“In opera, it is the singing that moves one to tears, that causes horror, that inspires death. Good drama has nothing to do with good sense.” Librettists, take heed.
This was the sound advice seasoned composer Vincenzo Bellini gave to Carlo Pepoli, librettist for his final opera, “I Puritani” (“The Puritans”). Tonight, Boston Lyric Opera unveils a new production of this bel canto masterpiece, a fiery tale of religious mania, royal duty, and nearly thwarted love set around 1650 against the evocative military background of the English Civil War. Considered by many to be Bellini’s finest score, the rarely performed opera (completed in 1835) contains numerous bravura arias and duets for the two principals, the maiden Elvira and her conflicted suitor Lord Arturo Talbot.
Like Romeo and Juliet, Elvira (coloratura soprano) and Arturo (lyric tenor) are star-crossed lovers. Elvira is a Puritan, daughter of the commander of the fortress at Plymouth. (The one in Devon, not the one on the South Shore of Massachusetts named after it a few decades earlier by the Pilgrims, a radical Puritan group.) Arturo is a Cavalier, a supporter of the Stuart dynasty briefly overthrown by the anti-royalist insurgency led by Oliver Cromwell. Unlike Shakespeare’s tragedy, however, this story ends happily with the lovers reunited — somewhat abruptly, it’s true. But not before plenty of dramatic and vocal fireworks, including several celebrated mad scenes for Elvira, who believes (wrongly) that she has been jilted at the altar by her bridegroom Arturo. In fact, he has only been fulfilling his duty by helping Queen Henrietta, widow of the freshly executed Stuart monarch Charles I, escape to safety during a brief window of opportunity.
Got that now?
Although both Sarah Coburn and John Tessier, the singing actors who are taking the leading roles in the BLO production, admit that the opera’s plot strains credibility at times, they find it a “compelling story,” as Tessier observed in a recent joint interview conducted at Coburn’s temporary home in a high-rise near Haymarket. As we talked, Coburn’s two young daughters (Ruby and Katie Rose) vied for opera mom’s attention.
“What I do with an opera like this,” said Coburn, as Ruby played on her lap, “is to read the libretto and try to think how would I have lived through this story if I had lived at that time. How would it have affected me, all of my senses? I think it’s a mistake when we try to apologize for this repertoire because it’s not ‘realistic’ enough. It is storytelling, and it’s our job to tell it well.”
For Coburn, raised and trained in Oklahoma, Elvira’s trademark mad scenes are the “easiest part. Because madness on stage really frees you — you don’t have to stand still, you don’t have to look pretty. You can act inappropriately. In rehearsals we have been talking about how madness was a form of liberation for women in the society of this time, a way to escape from the oppression they felt, from all the expectations. In her music, she’s a little bit off from the very beginning. You can hear this kind of strangulation that a woman would likely feel at this time — especially if she’s the only female living in a fortress surrounded by men! She’s just a pawn, under pressure to be pure and perfect.”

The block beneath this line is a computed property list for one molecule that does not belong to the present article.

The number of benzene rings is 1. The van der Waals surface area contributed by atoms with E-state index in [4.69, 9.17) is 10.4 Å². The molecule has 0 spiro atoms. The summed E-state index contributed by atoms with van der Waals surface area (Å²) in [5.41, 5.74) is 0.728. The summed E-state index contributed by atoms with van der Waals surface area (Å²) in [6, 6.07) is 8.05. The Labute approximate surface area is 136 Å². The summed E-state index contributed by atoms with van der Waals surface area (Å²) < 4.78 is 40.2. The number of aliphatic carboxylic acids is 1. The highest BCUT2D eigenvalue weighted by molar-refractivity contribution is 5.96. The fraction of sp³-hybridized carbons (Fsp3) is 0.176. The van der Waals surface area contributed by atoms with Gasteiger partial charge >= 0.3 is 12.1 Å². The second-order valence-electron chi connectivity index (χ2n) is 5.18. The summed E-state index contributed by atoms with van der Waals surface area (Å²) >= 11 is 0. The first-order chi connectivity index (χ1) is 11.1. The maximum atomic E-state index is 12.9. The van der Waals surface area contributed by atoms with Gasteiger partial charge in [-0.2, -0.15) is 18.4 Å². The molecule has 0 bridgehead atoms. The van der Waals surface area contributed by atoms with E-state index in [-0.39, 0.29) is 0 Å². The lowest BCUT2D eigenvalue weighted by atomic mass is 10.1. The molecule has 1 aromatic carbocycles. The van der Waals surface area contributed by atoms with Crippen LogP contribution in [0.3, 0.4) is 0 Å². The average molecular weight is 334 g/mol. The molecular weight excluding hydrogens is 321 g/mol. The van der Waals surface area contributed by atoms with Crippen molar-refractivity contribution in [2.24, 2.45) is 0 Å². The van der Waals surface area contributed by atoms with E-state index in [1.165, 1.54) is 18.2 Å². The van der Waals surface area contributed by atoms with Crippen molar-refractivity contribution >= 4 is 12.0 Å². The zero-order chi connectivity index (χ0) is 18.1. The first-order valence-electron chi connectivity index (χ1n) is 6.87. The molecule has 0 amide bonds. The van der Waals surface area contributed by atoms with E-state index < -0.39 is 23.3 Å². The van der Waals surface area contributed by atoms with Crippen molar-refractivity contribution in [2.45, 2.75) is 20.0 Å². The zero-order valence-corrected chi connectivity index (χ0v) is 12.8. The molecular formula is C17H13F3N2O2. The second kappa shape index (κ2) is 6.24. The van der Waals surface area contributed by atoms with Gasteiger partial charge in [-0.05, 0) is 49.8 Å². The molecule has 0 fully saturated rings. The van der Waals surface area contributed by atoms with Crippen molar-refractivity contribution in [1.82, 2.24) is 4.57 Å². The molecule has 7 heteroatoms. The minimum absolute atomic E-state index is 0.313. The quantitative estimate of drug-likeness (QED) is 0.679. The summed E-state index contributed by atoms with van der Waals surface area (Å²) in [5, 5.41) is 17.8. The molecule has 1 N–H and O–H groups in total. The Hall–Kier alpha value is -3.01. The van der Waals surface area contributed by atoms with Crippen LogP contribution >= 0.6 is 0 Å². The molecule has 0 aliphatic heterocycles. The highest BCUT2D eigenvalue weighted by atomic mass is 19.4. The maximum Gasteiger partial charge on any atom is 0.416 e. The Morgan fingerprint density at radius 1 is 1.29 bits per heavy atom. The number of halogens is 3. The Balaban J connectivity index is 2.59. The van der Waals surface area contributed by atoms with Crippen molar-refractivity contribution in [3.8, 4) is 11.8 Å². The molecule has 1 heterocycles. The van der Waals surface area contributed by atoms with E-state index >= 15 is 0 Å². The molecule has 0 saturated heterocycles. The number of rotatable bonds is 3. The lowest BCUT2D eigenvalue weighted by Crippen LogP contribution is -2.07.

As it happens, Coburn is the daughter of one of the US senators from Oklahoma, Tom Coburn, who is retiring from the Senate at the end of the current session. Her father was not originally an opera fan, she admitted (“I have taught him what he knows”), but is “very supportive and comes to my performances when he can.”
Tessier, a Canadian from Alberta, describes Arturo as “a slave to duty. When he recognizes the queen, he has to follow through and help her, even though to do so he has to temporarily abandon Elvira without explanation. So he is a very” — he hesitated while searching for the right words — “miserable guy! But what matters is establishing strong relationships between the characters on stage and making those relationships believable.”
Coburn and Tessier are appearing together on stage for the third time. In 2007 they starred in Bellini’s Romeo-and-Juliet opera, “I Capuleti e I Montecchi” at Glimmerglass Opera, and in 2012 made their BLO debuts together in Rossini’s “Barber of Seville.” Both have also worked previously with David Angus, BLO’s music director, who will conduct “I Puritani.” In recent years, the soprano and tenor have been heard in such prestigious houses as the Metropolitan Opera, Vienna Staatsoper, and English National Opera.
Over the years, some of opera’s greatest stars have made their mark in the showy roles of Elvira and Arturo: Maria Callas, Joan Sutherland, Luciano Pavarotti. The soprano soars to a high E-flat, and the tenor to a high F. “But I try not to think of what other singers have done, or of the high notes,” said Coburn. “It can’t be only about the high notes or it will be a boring evening.” Tessier agreed. “I don’t want the audience to close their eyes and only listen to beautiful singing. I want them to see how much I love her and how much pain we are in when we meet again at the end.”